This article offers insight into breaking bad habits from several psychologists and professionals. These are a few of the variables that may impact how long it takes you to make or break a habit:

  • Commitment and Motivation: How badly do you want to change? Why are you making the change?
  • Strategy: What is your plan for initiating and maintaining the change?
  • Availability of Another Habit: This ties into strategy. Replacing a bad habit with a good one is easier than simply stopping the behavior. Could you replace drinking soda with drinking water? What other bad habits could you replace with something healthier?
  • Situation: Sometimes, an event can inspire a sudden change in habit: "In extreme cases, the habit can be broken instantly, such as if you happen to become violently ill when you inhale cigarette smoke or nearly get hit by a bus when texting and walking."

You can't rely on (and truly, probably don't want) a sudden near-tragedy to inspire change in your life. Instead, you need to figure out the consequences of your habit, why you want to change, and how to plan for your success.

woman journaling in coffee shop

How You Can Break Your Bad Habits 

The first step is awareness.

How many times have you multitasked or scrolled through Facebook without really realizing what you were doing? If I asked you how many minutes/hours you spent complaining every day, would you be able to offer an accurate guess?

This is only the beginning of where journaling can play a major role in helping you break a bad habit and develop a good one. With daily reflection, you can take note of your habits and how they impact your life.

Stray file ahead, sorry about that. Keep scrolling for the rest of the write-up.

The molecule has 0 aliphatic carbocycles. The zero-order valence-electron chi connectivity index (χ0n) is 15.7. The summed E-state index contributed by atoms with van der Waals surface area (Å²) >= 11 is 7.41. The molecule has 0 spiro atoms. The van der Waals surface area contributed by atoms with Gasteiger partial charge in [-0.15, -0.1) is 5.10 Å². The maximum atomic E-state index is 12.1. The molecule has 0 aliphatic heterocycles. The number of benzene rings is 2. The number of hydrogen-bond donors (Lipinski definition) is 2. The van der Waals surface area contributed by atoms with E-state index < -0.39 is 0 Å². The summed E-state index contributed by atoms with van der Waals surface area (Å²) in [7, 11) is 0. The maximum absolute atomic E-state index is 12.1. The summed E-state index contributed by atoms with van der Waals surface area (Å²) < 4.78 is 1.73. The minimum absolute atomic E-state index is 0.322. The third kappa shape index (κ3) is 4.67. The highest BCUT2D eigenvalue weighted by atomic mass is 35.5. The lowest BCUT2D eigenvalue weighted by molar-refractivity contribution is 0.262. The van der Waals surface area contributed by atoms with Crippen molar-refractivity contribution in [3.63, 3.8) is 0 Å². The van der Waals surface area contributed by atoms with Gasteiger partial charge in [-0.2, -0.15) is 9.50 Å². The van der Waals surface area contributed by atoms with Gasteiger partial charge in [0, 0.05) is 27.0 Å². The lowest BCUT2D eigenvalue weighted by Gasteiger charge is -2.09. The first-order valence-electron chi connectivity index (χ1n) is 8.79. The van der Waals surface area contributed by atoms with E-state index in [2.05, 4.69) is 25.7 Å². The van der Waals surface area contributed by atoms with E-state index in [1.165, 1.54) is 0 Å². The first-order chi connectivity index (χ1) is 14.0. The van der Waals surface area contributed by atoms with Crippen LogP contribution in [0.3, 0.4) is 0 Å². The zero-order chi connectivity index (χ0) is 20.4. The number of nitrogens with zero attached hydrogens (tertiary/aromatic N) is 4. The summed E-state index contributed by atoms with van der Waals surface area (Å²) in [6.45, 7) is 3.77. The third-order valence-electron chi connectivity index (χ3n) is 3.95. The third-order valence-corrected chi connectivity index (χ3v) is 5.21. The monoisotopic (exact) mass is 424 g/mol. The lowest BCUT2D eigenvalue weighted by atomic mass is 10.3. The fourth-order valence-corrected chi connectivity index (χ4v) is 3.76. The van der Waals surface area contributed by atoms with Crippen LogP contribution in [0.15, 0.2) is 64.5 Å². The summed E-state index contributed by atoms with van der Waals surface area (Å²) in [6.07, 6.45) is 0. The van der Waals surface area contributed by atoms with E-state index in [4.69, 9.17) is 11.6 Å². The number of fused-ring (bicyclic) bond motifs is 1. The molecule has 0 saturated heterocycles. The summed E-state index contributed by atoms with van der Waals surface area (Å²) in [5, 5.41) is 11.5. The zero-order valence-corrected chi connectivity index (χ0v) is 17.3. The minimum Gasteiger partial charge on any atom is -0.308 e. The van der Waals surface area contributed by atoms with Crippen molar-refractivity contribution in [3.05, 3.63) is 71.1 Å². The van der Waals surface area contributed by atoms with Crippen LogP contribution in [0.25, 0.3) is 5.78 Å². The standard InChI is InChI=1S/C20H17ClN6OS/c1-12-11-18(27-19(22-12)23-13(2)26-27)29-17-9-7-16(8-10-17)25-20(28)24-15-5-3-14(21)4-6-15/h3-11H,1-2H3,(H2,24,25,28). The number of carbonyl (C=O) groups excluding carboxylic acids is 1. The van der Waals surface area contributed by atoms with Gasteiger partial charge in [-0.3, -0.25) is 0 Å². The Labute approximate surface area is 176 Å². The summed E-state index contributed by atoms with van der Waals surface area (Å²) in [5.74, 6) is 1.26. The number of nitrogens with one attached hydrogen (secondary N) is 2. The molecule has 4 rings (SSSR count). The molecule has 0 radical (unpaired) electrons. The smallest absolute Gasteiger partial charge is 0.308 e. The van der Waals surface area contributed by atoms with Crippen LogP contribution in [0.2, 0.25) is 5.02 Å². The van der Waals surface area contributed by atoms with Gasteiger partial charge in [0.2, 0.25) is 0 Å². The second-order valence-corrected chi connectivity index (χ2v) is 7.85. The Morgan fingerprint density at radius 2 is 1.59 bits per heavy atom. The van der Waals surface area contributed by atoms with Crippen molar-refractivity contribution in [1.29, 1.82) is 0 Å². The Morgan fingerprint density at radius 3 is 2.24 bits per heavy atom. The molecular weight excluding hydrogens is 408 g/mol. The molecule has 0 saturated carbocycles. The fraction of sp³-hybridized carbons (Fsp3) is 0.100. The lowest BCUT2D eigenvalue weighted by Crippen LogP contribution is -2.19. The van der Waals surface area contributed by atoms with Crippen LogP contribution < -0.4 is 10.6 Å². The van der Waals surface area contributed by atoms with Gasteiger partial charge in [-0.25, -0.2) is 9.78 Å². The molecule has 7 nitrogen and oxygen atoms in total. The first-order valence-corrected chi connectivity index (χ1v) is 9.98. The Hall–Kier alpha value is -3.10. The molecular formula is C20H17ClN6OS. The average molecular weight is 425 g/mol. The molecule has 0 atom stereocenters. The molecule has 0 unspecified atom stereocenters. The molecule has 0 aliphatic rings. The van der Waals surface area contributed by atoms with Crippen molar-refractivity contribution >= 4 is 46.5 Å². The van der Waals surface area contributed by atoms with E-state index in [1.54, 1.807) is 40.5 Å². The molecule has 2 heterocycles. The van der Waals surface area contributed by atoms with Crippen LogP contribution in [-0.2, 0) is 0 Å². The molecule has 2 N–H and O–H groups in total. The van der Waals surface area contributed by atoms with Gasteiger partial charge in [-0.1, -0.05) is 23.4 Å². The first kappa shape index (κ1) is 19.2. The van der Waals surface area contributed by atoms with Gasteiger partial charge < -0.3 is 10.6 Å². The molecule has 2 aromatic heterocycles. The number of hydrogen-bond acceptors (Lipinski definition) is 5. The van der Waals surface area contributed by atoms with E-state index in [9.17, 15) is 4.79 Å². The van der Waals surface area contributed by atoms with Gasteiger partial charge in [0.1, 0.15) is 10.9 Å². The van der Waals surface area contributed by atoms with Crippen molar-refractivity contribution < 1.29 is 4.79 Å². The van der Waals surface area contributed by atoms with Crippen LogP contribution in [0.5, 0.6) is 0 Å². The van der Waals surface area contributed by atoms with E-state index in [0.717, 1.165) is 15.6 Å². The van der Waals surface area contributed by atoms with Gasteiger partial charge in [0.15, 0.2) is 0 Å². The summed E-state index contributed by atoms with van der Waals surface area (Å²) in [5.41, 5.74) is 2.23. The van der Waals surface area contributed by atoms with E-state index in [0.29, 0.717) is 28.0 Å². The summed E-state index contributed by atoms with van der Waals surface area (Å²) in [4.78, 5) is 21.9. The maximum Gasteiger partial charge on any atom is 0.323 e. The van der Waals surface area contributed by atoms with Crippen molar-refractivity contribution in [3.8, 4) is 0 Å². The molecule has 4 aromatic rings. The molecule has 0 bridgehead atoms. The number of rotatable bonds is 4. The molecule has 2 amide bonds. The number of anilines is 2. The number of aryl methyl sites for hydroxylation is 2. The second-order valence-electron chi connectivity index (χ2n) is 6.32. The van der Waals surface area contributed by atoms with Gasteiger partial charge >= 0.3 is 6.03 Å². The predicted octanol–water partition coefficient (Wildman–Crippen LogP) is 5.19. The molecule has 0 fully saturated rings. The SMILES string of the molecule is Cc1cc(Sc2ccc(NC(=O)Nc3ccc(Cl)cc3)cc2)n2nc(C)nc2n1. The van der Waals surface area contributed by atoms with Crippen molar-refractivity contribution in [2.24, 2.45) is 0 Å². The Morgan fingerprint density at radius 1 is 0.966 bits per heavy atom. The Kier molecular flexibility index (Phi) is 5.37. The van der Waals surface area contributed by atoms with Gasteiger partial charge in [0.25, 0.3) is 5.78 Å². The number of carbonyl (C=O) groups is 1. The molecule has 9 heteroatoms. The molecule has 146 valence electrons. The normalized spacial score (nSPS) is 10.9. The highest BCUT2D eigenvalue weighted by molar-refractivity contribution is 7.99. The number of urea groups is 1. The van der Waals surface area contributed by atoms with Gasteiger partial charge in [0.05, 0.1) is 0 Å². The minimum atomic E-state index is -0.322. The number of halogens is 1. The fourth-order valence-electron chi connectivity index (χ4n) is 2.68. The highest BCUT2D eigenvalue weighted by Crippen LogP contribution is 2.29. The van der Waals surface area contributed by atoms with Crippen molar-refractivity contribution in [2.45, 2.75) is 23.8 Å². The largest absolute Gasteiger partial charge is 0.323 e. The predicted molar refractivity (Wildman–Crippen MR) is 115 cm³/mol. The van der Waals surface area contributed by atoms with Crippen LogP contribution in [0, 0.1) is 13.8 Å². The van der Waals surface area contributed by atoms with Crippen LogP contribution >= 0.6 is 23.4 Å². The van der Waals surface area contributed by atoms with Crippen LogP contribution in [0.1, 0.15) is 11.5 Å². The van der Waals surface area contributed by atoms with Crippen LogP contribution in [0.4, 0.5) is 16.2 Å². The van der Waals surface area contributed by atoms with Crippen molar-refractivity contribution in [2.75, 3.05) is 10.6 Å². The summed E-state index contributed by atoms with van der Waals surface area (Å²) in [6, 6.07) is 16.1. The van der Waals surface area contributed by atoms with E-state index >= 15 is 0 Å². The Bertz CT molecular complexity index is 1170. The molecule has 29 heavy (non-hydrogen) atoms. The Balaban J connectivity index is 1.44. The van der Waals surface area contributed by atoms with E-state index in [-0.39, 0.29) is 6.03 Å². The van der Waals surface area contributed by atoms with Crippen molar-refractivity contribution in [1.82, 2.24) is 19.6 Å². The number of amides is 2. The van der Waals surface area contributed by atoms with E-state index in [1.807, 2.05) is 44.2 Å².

Psychology Today offers a few tips for breaking bad habits:

  • Be Specific About What You Want to Change: Write that change as a goal in your journal. Write down the action steps you can take that day to help you solidify the new habit or abandon the old one.
  • Identify and Manage Triggers: Maybe you always complain when you're around certain people. Maybe others inspire you to share gossip. Maybe you always get an unhealthy treat at the drive-through when you drive down a certain street. Take note of when your bad habits occur and how you can change the situation to avoid feeling triggered.
  • Create a Plan: Your journal can help you outline your plan for avoiding triggers and acting on new, desired behaviors.
  • Be Persistent: Change takes time. Remember the slight edge, and that you want to keep moving up. It doesn't have to happen quickly. If you keep at it, you'll make the change. Record your feelings about the process and celebrate small successes. Keeping this in your journal gives you something to look back on when you're having a tough day.
  • Get Support: Enlist others to help hold you accountable. If you're replacing a bad habit happy hour with a good habit trip to the gym, get a workout buddy who wants to make the same change and won't try to talk you into going back to the bar.

The Happier Mind Journal gives you a place to set goals and track your action toward them. It's a twice-daily reminder of what you're doing—and, most importantly, why. Get the good habit started by downloading some of our planner printables, like the One Week Health Challenge or the Best Month Ever worksheet. Use these to get acquainted with journaling and to supplement your Happier Mind Journal as you work to break the bad habits that are limiting your potential.